The Paper Pulpit
Ours is an anti-intellectual age. We have made ideas secondary to appetites, passions, prejudices and habits. Feelings are more important than facts. As a consequence, we possess information without inspiration, data without ideas.
Charles Darwin was at the root of this persuasion. He acknowledged man’s intellectual powers, but he did not see this as reason for our survival. Instead, he gave priority to physical prowess, which he called “the survival of the fittest.” He put instinct above intellect, passion above purity, might above morals. Sigmund Freud contributed to this line of thought also when he said that our actions result from our unconscious or subconscious needs.
Existentialism, a philosophy that has dominated the philosophical landscape in recent decades, is also part of this persuasion. It sees man’s mere existence as the only important thing in an alien and decadent world. It ignores the past, denies the future and deifies the present. The present tense is all that matters to the existentialist. My mother and father, who are no longer alive on earth, still matter to me. My church family matters. My friends, past and present, matter. I not only exist in the present, but I am inescapably linked with both the past and the future.
Every human’s greatest need is to have a legitimate and meaningful reason to exist. Of course you and I exist, but why? In other words, why are we here? We need to know the answers to these questions more than we need a new house, a new car, a new job — or anything else that an affluent society could possibly provide.
To find meaning, there must be a vertical dimension to our lives as well as a horizontal one. This is precisely where the Christian gospel comes in. It declares not only that we were made in the image of God, but that we are marred by sin. It declares that we can be forgiven of our sins and begin to live our lives anew with a sense of redemptive purpose.
In other words, the gospel gives us a reason for existence. It gives meaning in the midst of the ambiguous present. It tells us that we came from God and return to God, and that the chief end of life is to glorify God. It gives us meaning in the present and hope for the future. It is an organizing, integrating, magnetizing center without which life loses its meaning.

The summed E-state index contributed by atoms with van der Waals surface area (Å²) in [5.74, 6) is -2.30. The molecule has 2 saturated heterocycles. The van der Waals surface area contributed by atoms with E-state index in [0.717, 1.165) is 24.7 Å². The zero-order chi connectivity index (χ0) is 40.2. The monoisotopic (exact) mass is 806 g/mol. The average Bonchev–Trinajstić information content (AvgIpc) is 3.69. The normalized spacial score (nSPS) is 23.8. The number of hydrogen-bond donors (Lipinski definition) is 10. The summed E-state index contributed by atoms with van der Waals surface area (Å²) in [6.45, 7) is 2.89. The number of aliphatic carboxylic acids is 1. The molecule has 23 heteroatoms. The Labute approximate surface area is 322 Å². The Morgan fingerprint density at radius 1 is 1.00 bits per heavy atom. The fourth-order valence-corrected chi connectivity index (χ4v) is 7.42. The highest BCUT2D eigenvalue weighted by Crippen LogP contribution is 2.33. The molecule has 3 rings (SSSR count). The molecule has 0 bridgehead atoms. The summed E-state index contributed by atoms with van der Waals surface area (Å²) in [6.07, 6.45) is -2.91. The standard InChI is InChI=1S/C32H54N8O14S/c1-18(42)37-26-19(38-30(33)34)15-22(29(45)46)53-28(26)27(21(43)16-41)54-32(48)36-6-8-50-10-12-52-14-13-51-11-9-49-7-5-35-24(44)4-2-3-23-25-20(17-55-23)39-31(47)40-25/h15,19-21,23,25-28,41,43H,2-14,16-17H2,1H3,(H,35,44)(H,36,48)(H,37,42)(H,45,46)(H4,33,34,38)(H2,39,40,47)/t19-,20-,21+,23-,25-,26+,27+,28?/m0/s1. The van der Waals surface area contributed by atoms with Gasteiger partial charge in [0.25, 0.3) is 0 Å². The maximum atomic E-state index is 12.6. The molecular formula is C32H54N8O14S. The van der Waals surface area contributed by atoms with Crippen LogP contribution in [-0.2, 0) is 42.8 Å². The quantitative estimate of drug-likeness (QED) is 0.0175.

Living solely for enjoyment of the present moment is the dominant philosophy of our age. It has produced an almost limitless number of “Good-Time Charlies” and “One-Night-Stand Anns.” Pornography is an unbelievably big business in our country. Magazine stands are full of publications that are bought by those who worship at the altars of sexual gratification, material possession and hedonism. The erotic revolution has produced less happiness, not more. And this has led to rising statistics of venereal disease, illegitimacy, abortion, drug addiction and broken marriages.
The gospel of Christ speaks powerfully to the age in which we live. It declares to drug addicts and sex deviates, and to the advocates and practitioners of free love, that God loves them in spite of their sins. Through faith in our Lord Jesus Christ, who died for our sins, they may be saved and given an abundant, meaningful, productive life.
All Christ asks is that we follow him. He said to his disciples, “Take my yoke upon you.” The yoke symbolizes the discipline and control required of those who choose to follow him. But the glory is found in these additional words of Jesus: “My yoke is easy.” In other words, the yoke fits well. It is the one thing above everything else that gives lasting meaning to life.
The good news of the gospel is what our world desperately needs. Should the time ever come when it inspires the world’s thinking and mobilizes the world’s power, a new day of peace with justice will dawn for all men. Unfortunately, that day will not fully come until Christ returns.
The Rev. D.E. Parkerson is retired pastor of First Baptist Church of Sanford.